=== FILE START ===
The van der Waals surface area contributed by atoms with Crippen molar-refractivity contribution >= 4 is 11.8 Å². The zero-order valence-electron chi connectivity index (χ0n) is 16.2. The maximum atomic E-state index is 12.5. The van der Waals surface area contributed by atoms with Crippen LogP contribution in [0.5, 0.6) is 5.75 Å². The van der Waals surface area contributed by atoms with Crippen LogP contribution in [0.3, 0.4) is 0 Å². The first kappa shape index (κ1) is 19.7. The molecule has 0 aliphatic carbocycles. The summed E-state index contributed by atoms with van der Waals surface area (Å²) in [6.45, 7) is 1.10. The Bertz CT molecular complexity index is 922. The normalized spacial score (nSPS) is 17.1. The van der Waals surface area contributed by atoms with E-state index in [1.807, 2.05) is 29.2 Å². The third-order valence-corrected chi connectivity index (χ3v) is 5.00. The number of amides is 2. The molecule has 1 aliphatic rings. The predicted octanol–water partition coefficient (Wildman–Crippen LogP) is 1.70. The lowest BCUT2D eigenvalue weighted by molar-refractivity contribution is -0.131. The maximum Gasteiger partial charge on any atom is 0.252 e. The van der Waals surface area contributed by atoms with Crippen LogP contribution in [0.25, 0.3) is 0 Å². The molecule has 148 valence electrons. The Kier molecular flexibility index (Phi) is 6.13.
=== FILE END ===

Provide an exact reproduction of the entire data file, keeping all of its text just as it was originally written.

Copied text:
The van der Waals surface area contributed by atoms with Crippen molar-refractivity contribution >= 4 is 11.8 Å². The zero-order valence-electron chi connectivity index (χ0n) is 16.2. The maximum atomic E-state index is 12.5. The van der Waals surface area contributed by atoms with Crippen LogP contribution in [0.5, 0.6) is 5.75 Å². The van der Waals surface area contributed by atoms with Crippen LogP contribution in [0.3, 0.4) is 0 Å². The first kappa shape index (κ1) is 19.7. The molecule has 0 aliphatic carbocycles. The summed E-state index contributed by atoms with van der Waals surface area (Å²) in [6.45, 7) is 1.10. The Bertz CT molecular complexity index is 922. The normalized spacial score (nSPS) is 17.1. The van der Waals surface area contributed by atoms with E-state index in [1.807, 2.05) is 29.2 Å². The third-order valence-corrected chi connectivity index (χ3v) is 5.00. The number of amides is 2. The molecule has 1 aliphatic rings. The predicted octanol–water partition coefficient (Wildman–Crippen LogP) is 1.70. The lowest BCUT2D eigenvalue weighted by molar-refractivity contribution is -0.131. The maximum Gasteiger partial charge on any atom is 0.252 e. The van der Waals surface area contributed by atoms with Crippen LogP contribution in [0.25, 0.3) is 0 Å². The molecule has 148 valence electrons. The Kier molecular flexibility index (Phi) is 6.13.